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Micro-incisional vitrectomy is a surgical procedure performed to address retinal conditions affecting the vitreous, the gel-like substance in the middle of the eye, and the retina, the light-sensing layer at the back of the eye. Vitrectomy can treat conditions such as:
During a micro-incisional vitrectomy, the surgeon may remove blood, scar tissues, and foreign bodies or repair a detached retina. The surgeon will remove a portion or the entire vitreous and replace it with a saline solution or gas bubble. Over time, the eye naturally replaces the saline solution or gas bubble with its own fluid.
Vitrectomy surgery is performed in the operating room as an outpatient procedure. The retina surgeon will decide the type of anesthesia, either local or general, based on your specific case.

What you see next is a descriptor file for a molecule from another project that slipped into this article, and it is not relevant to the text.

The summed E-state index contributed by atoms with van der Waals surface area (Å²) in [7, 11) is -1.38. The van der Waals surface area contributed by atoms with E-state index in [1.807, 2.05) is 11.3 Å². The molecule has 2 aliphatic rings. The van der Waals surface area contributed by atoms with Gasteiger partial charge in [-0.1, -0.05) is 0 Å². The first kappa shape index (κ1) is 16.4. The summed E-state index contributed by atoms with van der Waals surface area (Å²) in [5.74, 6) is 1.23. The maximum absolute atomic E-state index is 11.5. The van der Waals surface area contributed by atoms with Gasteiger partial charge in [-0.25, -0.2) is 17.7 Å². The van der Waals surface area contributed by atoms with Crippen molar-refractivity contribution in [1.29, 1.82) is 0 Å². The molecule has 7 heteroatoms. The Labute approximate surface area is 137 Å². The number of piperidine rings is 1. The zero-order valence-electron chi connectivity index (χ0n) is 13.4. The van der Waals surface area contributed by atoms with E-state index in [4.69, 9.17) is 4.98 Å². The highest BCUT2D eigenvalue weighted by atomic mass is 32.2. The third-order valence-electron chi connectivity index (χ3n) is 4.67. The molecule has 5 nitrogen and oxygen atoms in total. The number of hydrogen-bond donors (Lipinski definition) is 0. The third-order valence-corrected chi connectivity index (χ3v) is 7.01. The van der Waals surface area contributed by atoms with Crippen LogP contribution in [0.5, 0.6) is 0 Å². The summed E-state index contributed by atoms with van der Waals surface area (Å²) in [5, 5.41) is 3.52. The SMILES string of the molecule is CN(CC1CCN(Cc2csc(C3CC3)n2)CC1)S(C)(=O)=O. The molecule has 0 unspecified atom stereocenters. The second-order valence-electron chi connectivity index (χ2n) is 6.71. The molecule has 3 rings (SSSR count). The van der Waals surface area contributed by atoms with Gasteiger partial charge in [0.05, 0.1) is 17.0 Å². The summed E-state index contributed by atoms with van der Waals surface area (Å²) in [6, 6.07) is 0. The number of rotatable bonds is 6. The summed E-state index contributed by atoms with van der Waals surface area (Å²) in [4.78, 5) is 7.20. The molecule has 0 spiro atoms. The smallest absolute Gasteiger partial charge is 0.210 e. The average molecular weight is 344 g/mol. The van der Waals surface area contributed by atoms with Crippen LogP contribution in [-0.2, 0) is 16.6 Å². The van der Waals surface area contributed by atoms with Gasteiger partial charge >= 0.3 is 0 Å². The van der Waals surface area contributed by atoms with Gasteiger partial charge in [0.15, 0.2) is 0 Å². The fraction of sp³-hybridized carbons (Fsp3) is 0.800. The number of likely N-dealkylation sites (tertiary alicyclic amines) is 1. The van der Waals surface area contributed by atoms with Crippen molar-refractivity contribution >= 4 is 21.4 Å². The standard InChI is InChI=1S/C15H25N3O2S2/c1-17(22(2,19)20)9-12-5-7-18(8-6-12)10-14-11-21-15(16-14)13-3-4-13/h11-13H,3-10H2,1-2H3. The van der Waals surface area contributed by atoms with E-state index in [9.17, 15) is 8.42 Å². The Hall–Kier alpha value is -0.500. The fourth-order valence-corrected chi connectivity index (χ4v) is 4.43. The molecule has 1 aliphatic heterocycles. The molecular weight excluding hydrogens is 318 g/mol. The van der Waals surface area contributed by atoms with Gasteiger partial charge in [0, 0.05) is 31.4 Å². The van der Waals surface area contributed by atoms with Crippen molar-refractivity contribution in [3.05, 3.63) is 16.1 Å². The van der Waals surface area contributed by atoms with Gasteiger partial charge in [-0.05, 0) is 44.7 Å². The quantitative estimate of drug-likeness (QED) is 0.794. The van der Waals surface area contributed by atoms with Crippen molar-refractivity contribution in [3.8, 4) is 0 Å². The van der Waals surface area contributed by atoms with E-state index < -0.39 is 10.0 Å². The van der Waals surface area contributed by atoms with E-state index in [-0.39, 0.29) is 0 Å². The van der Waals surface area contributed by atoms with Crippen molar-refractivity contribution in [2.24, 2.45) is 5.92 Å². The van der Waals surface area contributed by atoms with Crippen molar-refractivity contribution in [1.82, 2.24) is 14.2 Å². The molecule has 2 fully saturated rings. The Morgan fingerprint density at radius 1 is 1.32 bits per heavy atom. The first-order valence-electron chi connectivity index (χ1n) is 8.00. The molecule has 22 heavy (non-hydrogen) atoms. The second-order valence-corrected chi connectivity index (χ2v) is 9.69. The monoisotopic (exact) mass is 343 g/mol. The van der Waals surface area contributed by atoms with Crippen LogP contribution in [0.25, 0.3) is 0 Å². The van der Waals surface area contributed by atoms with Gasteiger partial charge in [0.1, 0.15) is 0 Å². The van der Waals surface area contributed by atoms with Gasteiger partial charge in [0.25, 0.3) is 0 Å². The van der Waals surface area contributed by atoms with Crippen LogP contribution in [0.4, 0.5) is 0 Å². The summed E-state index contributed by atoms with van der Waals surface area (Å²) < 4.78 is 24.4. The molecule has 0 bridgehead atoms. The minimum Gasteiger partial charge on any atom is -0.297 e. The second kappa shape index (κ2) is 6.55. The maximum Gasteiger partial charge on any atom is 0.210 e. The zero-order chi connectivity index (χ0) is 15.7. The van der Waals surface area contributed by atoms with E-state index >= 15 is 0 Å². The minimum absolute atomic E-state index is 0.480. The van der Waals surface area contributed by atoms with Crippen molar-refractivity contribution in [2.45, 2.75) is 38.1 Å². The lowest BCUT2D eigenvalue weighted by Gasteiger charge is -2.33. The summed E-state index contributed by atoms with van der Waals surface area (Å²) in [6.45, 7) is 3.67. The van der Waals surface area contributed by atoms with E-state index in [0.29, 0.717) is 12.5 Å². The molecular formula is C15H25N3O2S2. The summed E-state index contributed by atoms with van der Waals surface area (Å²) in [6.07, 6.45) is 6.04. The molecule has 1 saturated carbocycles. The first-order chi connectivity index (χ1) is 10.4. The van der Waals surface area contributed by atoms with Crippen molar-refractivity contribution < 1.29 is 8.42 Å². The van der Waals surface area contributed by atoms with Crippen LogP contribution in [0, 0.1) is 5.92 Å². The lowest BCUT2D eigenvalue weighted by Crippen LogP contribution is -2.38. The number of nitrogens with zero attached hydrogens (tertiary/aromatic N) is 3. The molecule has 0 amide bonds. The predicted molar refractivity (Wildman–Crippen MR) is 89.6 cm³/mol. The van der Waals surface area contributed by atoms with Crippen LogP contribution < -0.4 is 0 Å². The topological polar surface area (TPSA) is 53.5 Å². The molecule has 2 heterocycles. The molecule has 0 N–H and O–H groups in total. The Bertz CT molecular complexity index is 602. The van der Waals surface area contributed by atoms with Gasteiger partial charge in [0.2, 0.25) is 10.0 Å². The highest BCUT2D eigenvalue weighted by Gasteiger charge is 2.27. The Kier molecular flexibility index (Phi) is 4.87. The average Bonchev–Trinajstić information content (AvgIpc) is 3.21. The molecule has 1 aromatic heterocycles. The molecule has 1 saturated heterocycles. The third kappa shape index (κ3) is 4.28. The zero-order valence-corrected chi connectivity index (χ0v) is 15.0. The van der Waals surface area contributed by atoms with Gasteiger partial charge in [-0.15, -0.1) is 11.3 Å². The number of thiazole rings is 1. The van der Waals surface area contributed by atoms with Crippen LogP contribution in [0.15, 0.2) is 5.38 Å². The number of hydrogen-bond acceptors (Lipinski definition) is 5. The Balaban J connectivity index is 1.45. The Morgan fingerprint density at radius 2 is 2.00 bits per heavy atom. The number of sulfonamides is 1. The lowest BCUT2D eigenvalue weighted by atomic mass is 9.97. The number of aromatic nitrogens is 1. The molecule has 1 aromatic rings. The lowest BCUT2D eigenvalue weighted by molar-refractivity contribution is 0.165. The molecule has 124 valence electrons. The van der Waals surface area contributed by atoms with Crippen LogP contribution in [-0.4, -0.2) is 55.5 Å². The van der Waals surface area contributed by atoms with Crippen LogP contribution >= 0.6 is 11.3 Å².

During the procedure, the surgeon will insert small instruments into the sclera, the white part of the eye. To gain a clear view inside the eye, a microscope will be employed. The surgeon will then remove the affected vitreous, along with any blood, scar tissue, or foreign objects present. Alternatively, they may reposition the retina or introduce an oil or gas bubble.
Following the procedure, you will be closely monitored as you recover from anesthesia. The medical team will ensure that you are comfortable and provide the necessary care during this period.
After surgery, patients may experience the following for a few days:
The retinal surgeon may prescribe medication to treat these symptoms and reduce the risk of infection.
It is important to follow the retina specialist’s aftercare instructions. Patients will need to arrange for someone to drive them home after surgery. They may also need to wear an eye patch for a day or two. Patients should avoid driving and physical exertion until cleared by their surgeon.
Visual results vary depending on the underlying retinal condition; however, many patients do experience improved visual acuity following the procedure.
Although vitrectomy is considered safe for most patients, there are certain risks associated with the procedure, including:
Cataract formation is often accelerated in patients who have not previously had cataract surgery.
Patients should call their physician if they experience any of the following after a micro-incisional vitrectomy: